Code@1005 : BigText;
LineNo@1000 : Integer;
CodeText@1001 : Text;

OnAfterGetRecord()
IF "BLOB Reference".HASVALUE THEN BEGIN
  CALCFIELDS("BLOB Reference");
  "BLOB Reference".CREATEINSTREAM(CodeStream);
  Code.READ(CodeStream);
END ELSE
  Code.ADDTEXT('Nothing to see, move along');
LineNo := 1;
CurrPage.CodeViewer.LoadCode(Code,LineNo,BreakpointCollection,TRUE);

Now this gives us nice & shiny, user-friendly display of the code.It even highlights the keywords in code, making it easier to read. It is not, unfortunately, editable – that would have been a nice coup 🙂

Having done this, I had a thought – where exactly does NAV debugger get NAV code from when it needs to display it?
The answer was pretty simple, actually – there is a BLOB field in Object Metadata table called “User AL Code”.

Just exchange the above code with this, where Type and ID are fields from Object table:

IF ObjectMetadata.GET(Type,ID) THEN BEGIN
  ObjectMetadata.CALCFIELDS("User AL Code");
  ObjectMetadata."User AL Code".CREATEINSTREAM(CodeStream);
  Code.READ(CodeStream);
  LineNo := 1;
  CurrPage.CodeViewer.LoadCode(Code,LineNo,BreakpointCollection,TRUE);
END;

You will get this nice view of NAV code. There are two added benefits:

  1. you don’t actually have to have the object in question within your license to see the code: this helps nicely when you need a quick glance at such objects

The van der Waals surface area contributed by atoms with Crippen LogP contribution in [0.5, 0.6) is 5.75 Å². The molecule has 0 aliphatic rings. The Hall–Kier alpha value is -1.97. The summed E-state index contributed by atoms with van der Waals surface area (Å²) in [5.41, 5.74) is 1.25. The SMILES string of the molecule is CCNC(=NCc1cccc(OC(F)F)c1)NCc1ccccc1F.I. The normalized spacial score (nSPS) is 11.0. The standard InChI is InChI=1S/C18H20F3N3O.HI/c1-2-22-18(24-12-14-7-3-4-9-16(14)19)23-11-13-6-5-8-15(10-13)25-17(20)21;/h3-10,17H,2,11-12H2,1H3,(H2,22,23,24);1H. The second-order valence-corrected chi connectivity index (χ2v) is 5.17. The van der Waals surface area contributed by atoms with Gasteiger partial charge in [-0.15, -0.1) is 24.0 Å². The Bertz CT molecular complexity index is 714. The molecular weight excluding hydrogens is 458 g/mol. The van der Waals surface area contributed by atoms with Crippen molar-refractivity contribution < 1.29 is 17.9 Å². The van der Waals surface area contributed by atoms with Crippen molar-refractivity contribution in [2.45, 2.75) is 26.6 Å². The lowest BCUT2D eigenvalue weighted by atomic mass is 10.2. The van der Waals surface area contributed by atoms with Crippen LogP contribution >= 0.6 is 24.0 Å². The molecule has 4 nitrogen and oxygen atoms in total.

2. You can see what code is executed if you are unsure if old version of code may still be held by the server

CodeViewer-Runtime

And now for added bonus – you can use field “User Code” instead of “User AL Code” in the last snippet to see C# code:

CodeViewer-CSharp

Viewing NAV code from RTC

Local and Global variables with same name – a cautionary tale

There is a function GetReport in Codeunits 82 & 92 (it is still there in NAV 2015, and has been there at least from NAV 2009) and it decides which report gets printed. You would think it is intended to be available from anywhere in NAV, but you would be wrong.

The catch is in variable SalesHeader/PurchHeader, where same name was used both for parameter of the function, as well as for a Global variable.

When function is called from CU82/92, it works fine (as it references the Global variable).

Try calling it from elsewhere, and you get <Uninitialized> on the variable in All pane. Try looking in Locals, and there it is again, but this time it contains data.

Unfortunately, the Global variable takes precedence and the parameter gets ignored….

Local and Global variables with same name – a cautionary tale

Handling Memo fields on Card pages in NAV 2013 and later

I had a need.

No, not for speed, rather for lots of text. I needed to display a lot of editable text in user-friendly way on a card page.

I looked for ready-made solutions on the web and found this post from 2012:

http://nav-magno.be/2012/05/rtc-memonote-field-sort-of/

That seemed like a good place to start,  and led to me writing this post.

For this fine recipe, you will need:

  1. One BLOB field of subtype Memo
  2. One page of type Card
  3. One variable of type Text (leave size empty) – used as container for BLOB on the page
  4. Some Text constants for various messages
  5. 3 functions described below

Add a field to the page and bind it to the text constant. Set the Multiline property to TRUE.